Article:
We are interested in how the brain perceives sensory information and responds appropriately using the mouse olfactory system as a model. Rodents primarily use olfactory cues to guide their behaviors (e.g., locating food, communicating with conspecifics, and avoiding danger). Odor detection relies on a large family (~1200 in mice) of G-protein coupled odorant receptors (ORs) expressed in olfactory sensory neurons (OSNs) in the nose. OSNs transmit sensory information to the olfactory bulb (the first relay station in the brain), which projects to several olfactory cortical and subcortical regions. Some OSNs serve dual functions as odor detectors and mechanical sensors, thus the olfactory system carries both the odor information and nasal breathing signal into the brain. Our current investigation focuses on how the olfactory system interacts with non-olfactory regions (e.g., the prefrontal cortex and striatum) to influence the brain activity and behavioral output. Since olfactory dysfunction is manifested in neuropsychiatric and neurodegenerative disorders, we are also interested in analyzing the olfactory system and related circuits in diseased states.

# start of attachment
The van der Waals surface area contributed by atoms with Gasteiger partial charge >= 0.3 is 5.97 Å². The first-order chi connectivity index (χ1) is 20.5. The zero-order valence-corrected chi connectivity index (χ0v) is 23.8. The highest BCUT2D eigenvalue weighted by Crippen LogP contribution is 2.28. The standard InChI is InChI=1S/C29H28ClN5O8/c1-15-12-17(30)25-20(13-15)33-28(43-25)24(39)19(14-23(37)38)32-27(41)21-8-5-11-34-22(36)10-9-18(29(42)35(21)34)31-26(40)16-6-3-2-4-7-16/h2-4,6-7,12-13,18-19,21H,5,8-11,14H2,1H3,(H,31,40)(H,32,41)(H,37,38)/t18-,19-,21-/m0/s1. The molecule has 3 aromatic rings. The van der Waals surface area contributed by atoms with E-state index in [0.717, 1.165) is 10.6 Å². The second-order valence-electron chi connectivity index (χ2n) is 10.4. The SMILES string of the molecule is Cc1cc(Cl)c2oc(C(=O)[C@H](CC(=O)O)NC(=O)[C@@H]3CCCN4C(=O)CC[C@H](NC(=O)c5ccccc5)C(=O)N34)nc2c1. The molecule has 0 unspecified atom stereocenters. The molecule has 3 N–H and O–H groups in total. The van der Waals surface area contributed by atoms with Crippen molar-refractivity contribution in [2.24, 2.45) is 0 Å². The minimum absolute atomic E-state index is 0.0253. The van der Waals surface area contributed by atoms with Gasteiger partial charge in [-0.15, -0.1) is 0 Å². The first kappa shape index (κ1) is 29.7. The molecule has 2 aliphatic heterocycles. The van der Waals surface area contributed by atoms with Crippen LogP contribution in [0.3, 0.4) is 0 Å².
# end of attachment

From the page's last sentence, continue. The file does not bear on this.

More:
optogenetics, electrophysiology, fiber photometry, neural circuit tracing, mouse behavior, CRISPR-cas9 gene editing, immunohistochemistry, molecular biology
NIH (NIDCD, NIDA) and NSF
We welcome inquiries and applications from prospective students and postdocs. Please contact firstname.lastname@example.org.